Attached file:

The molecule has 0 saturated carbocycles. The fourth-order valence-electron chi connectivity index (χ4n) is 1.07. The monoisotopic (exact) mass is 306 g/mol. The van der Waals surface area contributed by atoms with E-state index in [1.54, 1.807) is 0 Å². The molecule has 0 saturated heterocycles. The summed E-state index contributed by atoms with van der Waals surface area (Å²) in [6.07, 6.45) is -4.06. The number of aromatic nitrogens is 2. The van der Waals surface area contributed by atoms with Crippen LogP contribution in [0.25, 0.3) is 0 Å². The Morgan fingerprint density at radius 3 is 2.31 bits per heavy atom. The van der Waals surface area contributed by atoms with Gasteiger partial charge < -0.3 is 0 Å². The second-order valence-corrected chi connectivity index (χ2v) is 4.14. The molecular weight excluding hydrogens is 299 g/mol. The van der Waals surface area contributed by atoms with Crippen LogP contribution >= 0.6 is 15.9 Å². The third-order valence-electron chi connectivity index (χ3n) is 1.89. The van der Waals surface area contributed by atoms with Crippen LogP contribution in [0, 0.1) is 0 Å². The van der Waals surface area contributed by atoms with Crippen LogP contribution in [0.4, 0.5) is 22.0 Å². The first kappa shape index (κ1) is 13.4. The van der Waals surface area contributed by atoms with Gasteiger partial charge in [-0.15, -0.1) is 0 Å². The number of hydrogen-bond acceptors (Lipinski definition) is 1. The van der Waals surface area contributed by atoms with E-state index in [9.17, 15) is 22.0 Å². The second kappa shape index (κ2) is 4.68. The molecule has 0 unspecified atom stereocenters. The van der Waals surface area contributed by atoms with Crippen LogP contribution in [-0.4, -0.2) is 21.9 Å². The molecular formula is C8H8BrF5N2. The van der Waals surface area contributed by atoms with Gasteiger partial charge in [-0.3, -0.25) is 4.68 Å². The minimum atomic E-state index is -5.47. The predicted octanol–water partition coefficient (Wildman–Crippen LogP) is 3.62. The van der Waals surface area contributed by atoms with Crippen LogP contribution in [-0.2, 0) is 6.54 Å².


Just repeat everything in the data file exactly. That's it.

The molecule has 0 saturated carbocycles. The fourth-order valence-electron chi connectivity index (χ4n) is 1.07. The monoisotopic (exact) mass is 306 g/mol. The van der Waals surface area contributed by atoms with E-state index in [1.54, 1.807) is 0 Å². The molecule has 0 saturated heterocycles. The summed E-state index contributed by atoms with van der Waals surface area (Å²) in [6.07, 6.45) is -4.06. The number of aromatic nitrogens is 2. The van der Waals surface area contributed by atoms with Crippen LogP contribution in [0.25, 0.3) is 0 Å². The Morgan fingerprint density at radius 3 is 2.31 bits per heavy atom. The van der Waals surface area contributed by atoms with Gasteiger partial charge < -0.3 is 0 Å². The second-order valence-corrected chi connectivity index (χ2v) is 4.14. The molecular weight excluding hydrogens is 299 g/mol. The van der Waals surface area contributed by atoms with Crippen LogP contribution >= 0.6 is 15.9 Å². The third-order valence-electron chi connectivity index (χ3n) is 1.89. The van der Waals surface area contributed by atoms with Crippen LogP contribution in [0, 0.1) is 0 Å². The van der Waals surface area contributed by atoms with Crippen LogP contribution in [0.4, 0.5) is 22.0 Å². The first kappa shape index (κ1) is 13.4. The van der Waals surface area contributed by atoms with Gasteiger partial charge in [-0.15, -0.1) is 0 Å². The number of hydrogen-bond acceptors (Lipinski definition) is 1. The van der Waals surface area contributed by atoms with E-state index in [9.17, 15) is 22.0 Å². The second kappa shape index (κ2) is 4.68. The molecule has 0 unspecified atom stereocenters. The van der Waals surface area contributed by atoms with Crippen LogP contribution in [-0.4, -0.2) is 21.9 Å². The molecular formula is C8H8BrF5N2. The van der Waals surface area contributed by atoms with Gasteiger partial charge in [-0.3, -0.25) is 4.68 Å². The minimum atomic E-state index is -5.47. The predicted octanol–water partition coefficient (Wildman–Crippen LogP) is 3.62. The van der Waals surface area contributed by atoms with Crippen LogP contribution in [-0.2, 0) is 6.54 Å².